“Sustained, intense seeing of the world does matter. It always matters.”
-Terry Evans, photographer
My footsteps beat along the path: a syncopated rhythm with the hammers and drills building houses just beyond the trees. A steady beat that calms and grounds me, punctuated by a flower or a seed pod that catches my eye. For a moment I can be lost in the simple act of observation. I am fascinated in the unassuming, elegant forms. I gather them up, compulsively and in delight, to study later, in a different place.
My fascination with living systems drives my work. Through a combination of photography, drawing, and sculpture, I delve into the particulars of the forms and the emotions of the spaces that I explore.
The Amazon is an incredible treasure of the natural world, filled with a multitude of wonderful and unique organisms. While I’ve never been to the Amazon, I can just imagine marveling at the plants and observing the animals there with the same captivation that I experience in my Virginia woods. I believe that artists have the potential to bring amazing places like this into the cultural consciousness so that we have a chance to give them the care that they need.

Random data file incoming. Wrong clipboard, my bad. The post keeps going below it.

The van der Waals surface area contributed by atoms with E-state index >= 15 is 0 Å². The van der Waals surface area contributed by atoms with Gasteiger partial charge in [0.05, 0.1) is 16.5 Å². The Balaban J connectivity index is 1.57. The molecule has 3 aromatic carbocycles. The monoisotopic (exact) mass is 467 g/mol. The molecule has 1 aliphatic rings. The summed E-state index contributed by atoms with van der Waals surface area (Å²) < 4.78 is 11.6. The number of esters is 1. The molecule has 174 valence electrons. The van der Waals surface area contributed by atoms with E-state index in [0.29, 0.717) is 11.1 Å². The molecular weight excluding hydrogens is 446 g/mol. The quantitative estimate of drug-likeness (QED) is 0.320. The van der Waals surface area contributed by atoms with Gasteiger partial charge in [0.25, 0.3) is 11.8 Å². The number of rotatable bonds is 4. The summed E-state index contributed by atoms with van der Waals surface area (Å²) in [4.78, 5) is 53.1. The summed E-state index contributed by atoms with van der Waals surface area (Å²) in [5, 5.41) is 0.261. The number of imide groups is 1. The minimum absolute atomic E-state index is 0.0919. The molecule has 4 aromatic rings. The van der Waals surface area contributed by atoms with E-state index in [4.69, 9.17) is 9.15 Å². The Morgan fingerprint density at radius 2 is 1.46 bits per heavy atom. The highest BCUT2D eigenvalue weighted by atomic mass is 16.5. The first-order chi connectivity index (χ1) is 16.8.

Julia Loman is an artist from Charlottesville, Virginia, where she recently graduated from the University of Virginia with a degree in Biology and Studio Art. She was a 2014-2015 Aunspaugh Fellow at the UVA Studio Art Department. Julia is creating a series of blog posts for Amazon Aid Foundation called Julia’s Journal, which combines art and science to help people engage with the Amazon Rainforest and the issues surrounding it. Check it out here.
Julia’s person work can be found at julialoman.com.